showing their contour and the areas covered by their ice-sheets. Mr. Kendall fully sustains the conclusions of the late Prof. Henry Carvill Lewis, that the British drift was due to land ice, with no considerable marine submergence of any part of these islands. The marine shells, mostly fragmentary, which are found up to the height of about fourteen hundred feet on Moel Tryfaen, are confidently ascribed to currents of the ice-sheet flowing southward over the bed of the Irish Sea, plowing up its marine deposits and shells and carrying them upward as glacial drift to this elevation.
Norway, Sweden, and Denmark, the North Sea and the Baltic, northern Germany, and a large part of Russia, were enveloped by an ice-sheet which flowed radially outward from the Scandinavian mountains and plateau. Bowlders of Scandinavian rocks were brought across the present area of the North Sea to Yorkshire in England. Moraines of this ice-sheet have been traced across Germany by Prof. R. D. Salisbury, who finds them closely like the moraines that he had previously explored in the northern United States.
Many relics of palæolithic man, contemporaneous with the Glacial period and with numerous extinct species of animals, have been found in river gravels and in caves in Wales, England, France, Belgium, and Germany, which Prof. Wright has well described. He does not proceed, however, to treat of the neolithic and later races of men, who have inhabited Europe since the Ice age. The glacial type of man is represented by portions of skeletons, including skulls, exhumed many years ago in Canstadt and Neanderthal, Germany, and recently by Profs. Lohest and Fraipont in the commune of Spy, Belgium.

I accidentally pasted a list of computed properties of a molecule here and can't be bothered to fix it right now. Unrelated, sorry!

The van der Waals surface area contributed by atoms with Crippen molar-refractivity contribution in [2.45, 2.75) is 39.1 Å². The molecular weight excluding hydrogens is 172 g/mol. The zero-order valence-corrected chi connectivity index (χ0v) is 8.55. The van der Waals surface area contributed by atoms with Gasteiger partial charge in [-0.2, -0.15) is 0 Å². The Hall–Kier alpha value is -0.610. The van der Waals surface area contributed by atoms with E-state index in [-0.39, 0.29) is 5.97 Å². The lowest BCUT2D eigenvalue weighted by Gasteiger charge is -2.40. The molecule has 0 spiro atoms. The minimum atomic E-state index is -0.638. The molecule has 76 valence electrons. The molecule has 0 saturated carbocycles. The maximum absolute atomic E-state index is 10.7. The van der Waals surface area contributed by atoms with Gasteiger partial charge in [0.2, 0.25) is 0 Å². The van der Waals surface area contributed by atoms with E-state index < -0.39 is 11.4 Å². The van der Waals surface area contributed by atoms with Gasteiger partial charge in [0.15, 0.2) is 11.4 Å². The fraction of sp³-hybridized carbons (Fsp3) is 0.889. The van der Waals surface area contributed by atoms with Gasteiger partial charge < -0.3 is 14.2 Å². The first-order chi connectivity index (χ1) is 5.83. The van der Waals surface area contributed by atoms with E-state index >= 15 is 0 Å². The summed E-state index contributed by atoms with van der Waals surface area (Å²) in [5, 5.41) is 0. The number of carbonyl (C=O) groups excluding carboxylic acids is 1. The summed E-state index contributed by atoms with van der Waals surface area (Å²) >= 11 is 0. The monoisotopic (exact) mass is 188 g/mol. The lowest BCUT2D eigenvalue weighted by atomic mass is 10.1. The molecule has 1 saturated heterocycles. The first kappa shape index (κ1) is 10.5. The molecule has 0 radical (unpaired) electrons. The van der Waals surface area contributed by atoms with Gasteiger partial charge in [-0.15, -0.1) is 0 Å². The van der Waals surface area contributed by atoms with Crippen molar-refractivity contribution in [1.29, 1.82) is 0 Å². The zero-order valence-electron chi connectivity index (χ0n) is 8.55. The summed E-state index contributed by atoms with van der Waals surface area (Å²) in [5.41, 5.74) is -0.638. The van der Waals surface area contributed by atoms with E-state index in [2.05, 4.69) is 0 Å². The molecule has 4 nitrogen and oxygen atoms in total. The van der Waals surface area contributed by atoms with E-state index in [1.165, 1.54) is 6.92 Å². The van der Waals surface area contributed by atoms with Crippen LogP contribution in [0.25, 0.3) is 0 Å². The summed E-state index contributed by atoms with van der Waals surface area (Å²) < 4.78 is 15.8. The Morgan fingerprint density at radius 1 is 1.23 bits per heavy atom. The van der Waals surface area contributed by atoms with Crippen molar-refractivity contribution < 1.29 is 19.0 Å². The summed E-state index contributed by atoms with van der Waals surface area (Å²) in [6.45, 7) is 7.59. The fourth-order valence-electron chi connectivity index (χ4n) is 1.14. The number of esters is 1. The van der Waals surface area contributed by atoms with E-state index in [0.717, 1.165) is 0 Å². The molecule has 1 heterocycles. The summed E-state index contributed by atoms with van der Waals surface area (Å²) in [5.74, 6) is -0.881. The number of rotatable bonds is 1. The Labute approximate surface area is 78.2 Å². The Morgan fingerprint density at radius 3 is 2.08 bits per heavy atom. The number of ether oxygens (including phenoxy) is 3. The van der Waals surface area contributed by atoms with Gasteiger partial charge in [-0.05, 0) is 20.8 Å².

The author believes that all the phenomena of the drift can be better explained by a single Glacial epoch than by two or several such epochs divided by long intervals of mild or warm climate. In this opinion he differs from most American glacialists, from Prof. James Geikie and others in Great Britain, Wahnschaffe in Germany, Penck in Austria, and De Geer in Sweden; but is in agreement with Lamplugh in England, Falsan in France, and Hoist in Sweden, who attribute the fossiliferous beds inclosed between deposits of till to oscillations of the front of the ice, rather than to its complete departure and return. "So far as we can estimate," says Prof. Wright, "a temporary retreat of the front, lasting a few centuries, would be sufficient to account for the vegetable accumulations that are found buried beneath the glacial deposits in southern Ohio, Indiana, central Illinois, and Iowa, while a temporary readvance of the ice would be sufficient to bury the vegetable remains beneath a freshly accumulated mass of till." With reference to the argument for two distinct glacial epochs in North America drawn from the greater oxidation of the clays and the more extensive disintegration of certain classes of the bowlders found over the southern part of the glaciated area, attention is directed to the superficial decay of the rocks before the Ice age, like that now observed outside the drift region. "There was an enormous amount of partially oxidized and disintegrated material ready to be scraped off with the first advance of the ice, and this is the material which would naturally be transported farthest to the south; and thus, on the theory of a single Glacial period, we can readily account for the greater apparent age of the glacial debris near the margin. The débris was old when the Glacial period began."
As to the causes of the Ice age, the author points out strong objections against the astronomic theory which has been so ably advocated by Croll, Geikie, and Ball. Measurements of the rates of erosion of the gorges below the falls of Niagara and of St. Anthony, as shown by Gilbert and Winchell, allow us no more than seven thousand to ten thousand years since the end of the Glacial period, instead of the eighty thousand years required by Croll's theory. Geographic conditions seem more likely to have produced the glacial climate, continental ice-sheets, and formerly more extensive glaciers on mountain ranges. According to Dana, Upham, Le Conte, Jamieson, and others, submarine river channels and fjords, reaching down three thousand to four thousand feet beneath the sea-level, prove that these glaciated areas were greatly uplifted, probably attaining such altitudes that their precipitation of moisture was mostly snow throughout the year; and the snow and ice may have been more rapidly accumulated because of changes in the oceanic circulation by submergence of the Isthmus of Panama.